Fjordman: The Norwegian Left’s KGB Romance

FrontPage Magazin 20 November 2012
By Fjordman

After Barack Hussein Obama was reelected as President of the United States in November 2012, the regular columnist Frithjof Jacobsen wrote in the Norwegian newspaper VG that the problem for Obama is that as a human being, he is so great that it becomes hard to live up to these expectations as a political leader. He claimed that the same was the case with another left-wing politician, Norway’s Prime Minister Jens Stoltenberg.

Frithjof Jacobsen suggested that Stoltenberg is in a totally different league from all the other politicians in his country and has displayed exceptional "moral fiber.” If you believe this leading columnist in Norway’s largest national newspaper, "The public person Jens Stoltenberg has given the Übermensch a human face.”

Yes, he used the same term (overmenneske in Norwegian, Übermensch in the original German) as was employed by the philosopher Friedrich Nietzsche about exceptional human beings above normal morality, which was also used or misused by the Nazis for their own purposes. This is an embarrassing reminder of the tradition for personality cults surrounding various left-wing leaders throughout history, most of them deeply flawed.

In October 2001, a few days after stepping down as Prime Minister for the first time, Stoltenberg damaged another car in a parking lot in Oslo after he reversed a car owned by the Labor Party. He then tried to run away from the bill, putting a meaningless parking ticket at the windscreen of the other car in case somebody was watching him, but without leaving his name, telephone number, registration plate number or an explanation. The only reason why the owners of the damaged car got paid was because a witness had watched what happened and decided to check to see if the former Prime Minister had truly left his personal information. He did not.

The damage to the other car amounted to 8000 Norwegian kroner. Not an enormous sum, but the main point is that Jens Stoltenberg’s first reaction was an attempt to cheat other people as long as he thought he could get away with it. The Labor Party later paid his bill, but only after they had been contacted about the case and it became too embarrassing for them to deny it.

This story may not be a major issue in itself, but it does tell us something about the man’s character which does not reveal "exceptional moral fiber.”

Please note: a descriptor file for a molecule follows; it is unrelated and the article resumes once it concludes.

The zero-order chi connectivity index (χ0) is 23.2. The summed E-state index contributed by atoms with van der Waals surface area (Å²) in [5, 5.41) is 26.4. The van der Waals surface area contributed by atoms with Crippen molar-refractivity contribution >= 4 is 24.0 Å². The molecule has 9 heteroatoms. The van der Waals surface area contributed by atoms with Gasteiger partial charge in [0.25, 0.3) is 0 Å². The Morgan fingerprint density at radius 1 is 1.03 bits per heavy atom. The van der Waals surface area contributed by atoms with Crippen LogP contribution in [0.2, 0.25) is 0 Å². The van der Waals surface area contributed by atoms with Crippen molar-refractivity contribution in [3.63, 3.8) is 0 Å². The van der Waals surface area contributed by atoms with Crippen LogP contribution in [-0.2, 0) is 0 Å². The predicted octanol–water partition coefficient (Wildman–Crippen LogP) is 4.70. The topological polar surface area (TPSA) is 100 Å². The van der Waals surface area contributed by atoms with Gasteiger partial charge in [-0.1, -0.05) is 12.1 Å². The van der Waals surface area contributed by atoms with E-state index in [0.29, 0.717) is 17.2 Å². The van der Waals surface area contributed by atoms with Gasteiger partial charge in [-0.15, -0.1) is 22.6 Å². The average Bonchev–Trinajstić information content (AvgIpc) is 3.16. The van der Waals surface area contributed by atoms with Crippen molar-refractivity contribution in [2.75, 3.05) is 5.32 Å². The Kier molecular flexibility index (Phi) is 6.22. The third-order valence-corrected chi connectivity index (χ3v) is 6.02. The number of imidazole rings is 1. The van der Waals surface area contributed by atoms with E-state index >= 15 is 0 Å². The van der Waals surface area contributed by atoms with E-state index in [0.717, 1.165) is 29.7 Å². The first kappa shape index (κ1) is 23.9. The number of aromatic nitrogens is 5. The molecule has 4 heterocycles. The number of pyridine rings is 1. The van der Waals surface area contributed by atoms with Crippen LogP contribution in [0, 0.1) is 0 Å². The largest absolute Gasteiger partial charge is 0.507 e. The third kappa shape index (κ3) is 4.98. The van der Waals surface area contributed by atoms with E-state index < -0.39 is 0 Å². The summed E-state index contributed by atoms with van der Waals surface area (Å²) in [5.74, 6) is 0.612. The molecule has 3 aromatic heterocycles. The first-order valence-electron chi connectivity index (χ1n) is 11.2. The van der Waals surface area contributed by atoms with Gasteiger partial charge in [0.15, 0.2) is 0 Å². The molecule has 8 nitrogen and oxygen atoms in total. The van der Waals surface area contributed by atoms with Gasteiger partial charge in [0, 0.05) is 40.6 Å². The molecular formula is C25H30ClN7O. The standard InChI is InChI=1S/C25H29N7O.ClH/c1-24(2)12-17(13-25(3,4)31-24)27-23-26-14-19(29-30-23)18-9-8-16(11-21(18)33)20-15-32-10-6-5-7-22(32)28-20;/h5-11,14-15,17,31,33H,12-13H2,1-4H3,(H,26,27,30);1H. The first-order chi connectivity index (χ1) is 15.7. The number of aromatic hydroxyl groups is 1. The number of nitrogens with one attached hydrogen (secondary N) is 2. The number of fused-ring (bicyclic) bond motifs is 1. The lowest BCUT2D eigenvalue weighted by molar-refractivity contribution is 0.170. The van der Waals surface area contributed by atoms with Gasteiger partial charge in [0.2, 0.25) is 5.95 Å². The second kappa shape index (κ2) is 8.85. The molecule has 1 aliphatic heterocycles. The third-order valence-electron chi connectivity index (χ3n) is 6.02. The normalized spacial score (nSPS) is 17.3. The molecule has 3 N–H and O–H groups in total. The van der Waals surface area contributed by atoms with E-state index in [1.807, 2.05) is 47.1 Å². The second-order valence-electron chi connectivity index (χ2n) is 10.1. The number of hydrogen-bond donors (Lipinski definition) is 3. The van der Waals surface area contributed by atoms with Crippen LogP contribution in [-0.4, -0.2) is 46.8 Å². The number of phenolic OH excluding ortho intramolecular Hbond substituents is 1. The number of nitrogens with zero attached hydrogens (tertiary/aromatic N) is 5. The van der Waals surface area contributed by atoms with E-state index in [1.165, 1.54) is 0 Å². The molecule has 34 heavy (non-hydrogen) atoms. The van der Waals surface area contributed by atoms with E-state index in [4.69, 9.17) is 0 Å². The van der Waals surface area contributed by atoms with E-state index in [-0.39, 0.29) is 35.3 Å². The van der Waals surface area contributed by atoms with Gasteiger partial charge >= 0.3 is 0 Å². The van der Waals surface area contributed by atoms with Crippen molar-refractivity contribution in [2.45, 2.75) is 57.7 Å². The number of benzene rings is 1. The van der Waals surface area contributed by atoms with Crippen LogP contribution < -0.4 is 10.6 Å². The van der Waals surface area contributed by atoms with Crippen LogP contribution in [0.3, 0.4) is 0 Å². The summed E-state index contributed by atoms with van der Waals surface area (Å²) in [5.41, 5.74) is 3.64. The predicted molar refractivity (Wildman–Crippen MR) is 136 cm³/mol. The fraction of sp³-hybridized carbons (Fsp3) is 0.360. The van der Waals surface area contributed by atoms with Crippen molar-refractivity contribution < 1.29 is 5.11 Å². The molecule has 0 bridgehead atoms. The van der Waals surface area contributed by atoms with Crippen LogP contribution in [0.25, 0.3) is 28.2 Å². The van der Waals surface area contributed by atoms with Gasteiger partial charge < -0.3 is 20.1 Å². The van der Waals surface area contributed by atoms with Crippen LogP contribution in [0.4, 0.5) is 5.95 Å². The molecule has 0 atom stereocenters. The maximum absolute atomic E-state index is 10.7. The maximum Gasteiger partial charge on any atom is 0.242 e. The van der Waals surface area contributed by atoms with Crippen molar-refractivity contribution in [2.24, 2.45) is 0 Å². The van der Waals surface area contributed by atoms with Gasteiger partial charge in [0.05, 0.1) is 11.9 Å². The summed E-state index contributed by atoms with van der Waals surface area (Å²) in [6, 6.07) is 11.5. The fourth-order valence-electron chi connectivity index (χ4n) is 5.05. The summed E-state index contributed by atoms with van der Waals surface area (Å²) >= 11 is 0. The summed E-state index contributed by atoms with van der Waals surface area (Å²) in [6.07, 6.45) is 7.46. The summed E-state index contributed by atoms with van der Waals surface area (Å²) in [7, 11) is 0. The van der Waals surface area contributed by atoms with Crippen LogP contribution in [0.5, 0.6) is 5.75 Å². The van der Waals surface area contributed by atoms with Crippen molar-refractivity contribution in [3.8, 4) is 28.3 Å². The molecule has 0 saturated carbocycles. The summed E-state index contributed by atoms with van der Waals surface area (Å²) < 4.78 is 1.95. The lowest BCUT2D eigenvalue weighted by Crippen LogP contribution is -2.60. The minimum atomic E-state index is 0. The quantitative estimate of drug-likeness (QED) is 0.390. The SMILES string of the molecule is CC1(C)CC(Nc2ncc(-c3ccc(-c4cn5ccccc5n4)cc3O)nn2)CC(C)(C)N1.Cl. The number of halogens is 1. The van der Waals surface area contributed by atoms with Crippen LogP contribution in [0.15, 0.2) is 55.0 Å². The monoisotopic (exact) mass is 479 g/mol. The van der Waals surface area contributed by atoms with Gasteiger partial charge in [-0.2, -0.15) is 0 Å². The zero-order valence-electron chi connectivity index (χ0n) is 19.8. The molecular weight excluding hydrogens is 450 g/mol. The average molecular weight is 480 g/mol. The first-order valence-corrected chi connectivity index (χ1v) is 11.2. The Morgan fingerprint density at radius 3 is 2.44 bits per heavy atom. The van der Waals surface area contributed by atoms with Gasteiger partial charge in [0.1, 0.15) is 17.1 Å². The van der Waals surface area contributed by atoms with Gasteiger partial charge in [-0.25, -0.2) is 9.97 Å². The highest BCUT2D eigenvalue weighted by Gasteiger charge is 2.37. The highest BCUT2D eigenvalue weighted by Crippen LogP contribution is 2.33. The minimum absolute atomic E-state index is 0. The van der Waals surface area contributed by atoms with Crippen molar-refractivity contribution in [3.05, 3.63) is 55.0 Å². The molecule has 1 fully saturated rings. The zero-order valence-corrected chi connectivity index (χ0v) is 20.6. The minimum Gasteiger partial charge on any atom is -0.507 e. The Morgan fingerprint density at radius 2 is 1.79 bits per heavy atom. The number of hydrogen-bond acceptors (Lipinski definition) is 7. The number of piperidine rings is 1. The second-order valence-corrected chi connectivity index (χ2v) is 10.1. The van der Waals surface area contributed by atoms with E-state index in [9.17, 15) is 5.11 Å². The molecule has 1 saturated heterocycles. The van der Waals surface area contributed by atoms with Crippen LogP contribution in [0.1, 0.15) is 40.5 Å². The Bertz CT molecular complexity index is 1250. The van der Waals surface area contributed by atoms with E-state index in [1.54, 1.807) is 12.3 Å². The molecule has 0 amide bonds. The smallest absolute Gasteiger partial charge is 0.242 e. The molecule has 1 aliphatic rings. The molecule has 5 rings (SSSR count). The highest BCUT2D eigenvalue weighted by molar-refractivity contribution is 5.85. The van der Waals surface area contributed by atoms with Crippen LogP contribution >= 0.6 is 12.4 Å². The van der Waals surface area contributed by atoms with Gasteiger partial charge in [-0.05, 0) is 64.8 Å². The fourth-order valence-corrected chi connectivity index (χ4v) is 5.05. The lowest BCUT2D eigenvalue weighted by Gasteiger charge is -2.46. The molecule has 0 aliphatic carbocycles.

Far more serious are the allegations that in the 1980s Stoltenberg, as a political talent with good family connections, had more friendly relations with KGB contacts than was advisable. This was the case with many left-wing Western politicians in the Nordic countries and elsewhere. I must stress here that no evidence is available indicating that he did anything outright criminal in this context, but there are things in life that may not be illegal but are nevertheless unwise.

According to the author Alf R. Jacobsen, one of the great taboos of Norwegian politics is the way in which central members of the political Left, including the Labor Party, had contact with the KGB and other intelligence organizations from Communist dictatorships. After the arrest in 1984 of the spy Arne Treholt, a Labor Party politician, it became more difficult for Soviet authorities. One of the last important persons in Norway cultivated as a useful contact by the KGB before the collapse of the Soviet Union itself was the young and promising Jens Stoltenberg. He was, however, warned by his own security services and broke off all contact shortly after this.

As Jacobsen writes, "When I as editor of NRK Brennpunkt uncovered this case in December 2000, the reaction was powerful. I was condemned – not just by Jens Stoltenberg, who a few months earlier had become Prime Minister, but by virtually all of the leading press commentators.”

His boss Einar Førde, the director-general of the Norwegian Broadcasting Corporation (NRK) and a prominent Labor Party ideologue who himself had a shady relationship with the KGB, gave him the cold shoulder. The Labor-friendly members of NRK Dagsrevyen, the country’s leading TV news program, tried to undermine the case as either irrelevant or made up with malicious intent, as did the veteran reporter and foreign correspondent Jahn Otto Johansen.

Soviet authorities knew a great deal about the internal intrigues of local politics and had extensive files on many notable politicians, intellectuals and journalists. Alf R. Jacobsen is careful to note that none of these people were involved in criminal activities, but he questions whether they were wise. The KGB had many highly trained, cunning and calculating officers who were only there to infiltrate society. What could be gained from engaging in "dialogue” with organizations representing hostile powers in foreign countries with repressive rule? (continue reading...)